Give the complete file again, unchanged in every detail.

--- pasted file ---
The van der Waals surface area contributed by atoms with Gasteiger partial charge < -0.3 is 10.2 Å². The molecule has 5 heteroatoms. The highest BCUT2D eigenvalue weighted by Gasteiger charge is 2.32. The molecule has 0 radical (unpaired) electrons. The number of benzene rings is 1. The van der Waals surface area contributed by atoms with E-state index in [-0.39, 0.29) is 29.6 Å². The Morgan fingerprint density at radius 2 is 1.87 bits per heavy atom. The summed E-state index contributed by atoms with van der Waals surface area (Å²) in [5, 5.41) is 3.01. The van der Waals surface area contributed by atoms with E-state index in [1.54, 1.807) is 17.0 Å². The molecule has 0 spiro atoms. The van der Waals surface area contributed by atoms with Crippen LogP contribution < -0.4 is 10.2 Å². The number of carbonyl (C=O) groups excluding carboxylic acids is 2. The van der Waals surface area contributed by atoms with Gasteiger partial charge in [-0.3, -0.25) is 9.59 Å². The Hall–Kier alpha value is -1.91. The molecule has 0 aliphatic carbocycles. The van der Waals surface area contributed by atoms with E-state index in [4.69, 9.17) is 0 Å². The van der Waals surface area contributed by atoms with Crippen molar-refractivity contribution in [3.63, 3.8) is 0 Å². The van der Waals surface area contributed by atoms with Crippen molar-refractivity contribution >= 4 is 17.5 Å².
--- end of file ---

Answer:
The van der Waals surface area contributed by atoms with Gasteiger partial charge < -0.3 is 10.2 Å². The molecule has 5 heteroatoms. The highest BCUT2D eigenvalue weighted by Gasteiger charge is 2.32. The molecule has 0 radical (unpaired) electrons. The number of benzene rings is 1. The van der Waals surface area contributed by atoms with E-state index in [-0.39, 0.29) is 29.6 Å². The Morgan fingerprint density at radius 2 is 1.87 bits per heavy atom. The summed E-state index contributed by atoms with van der Waals surface area (Å²) in [5, 5.41) is 3.01. The van der Waals surface area contributed by atoms with E-state index in [1.54, 1.807) is 17.0 Å². The molecule has 0 spiro atoms. The van der Waals surface area contributed by atoms with Crippen LogP contribution < -0.4 is 10.2 Å². The number of carbonyl (C=O) groups excluding carboxylic acids is 2. The van der Waals surface area contributed by atoms with Gasteiger partial charge in [-0.3, -0.25) is 9.59 Å². The Hall–Kier alpha value is -1.91. The molecule has 0 aliphatic carbocycles. The van der Waals surface area contributed by atoms with E-state index in [4.69, 9.17) is 0 Å². The van der Waals surface area contributed by atoms with Crippen molar-refractivity contribution in [3.63, 3.8) is 0 Å². The van der Waals surface area contributed by atoms with Crippen molar-refractivity contribution >= 4 is 17.5 Å².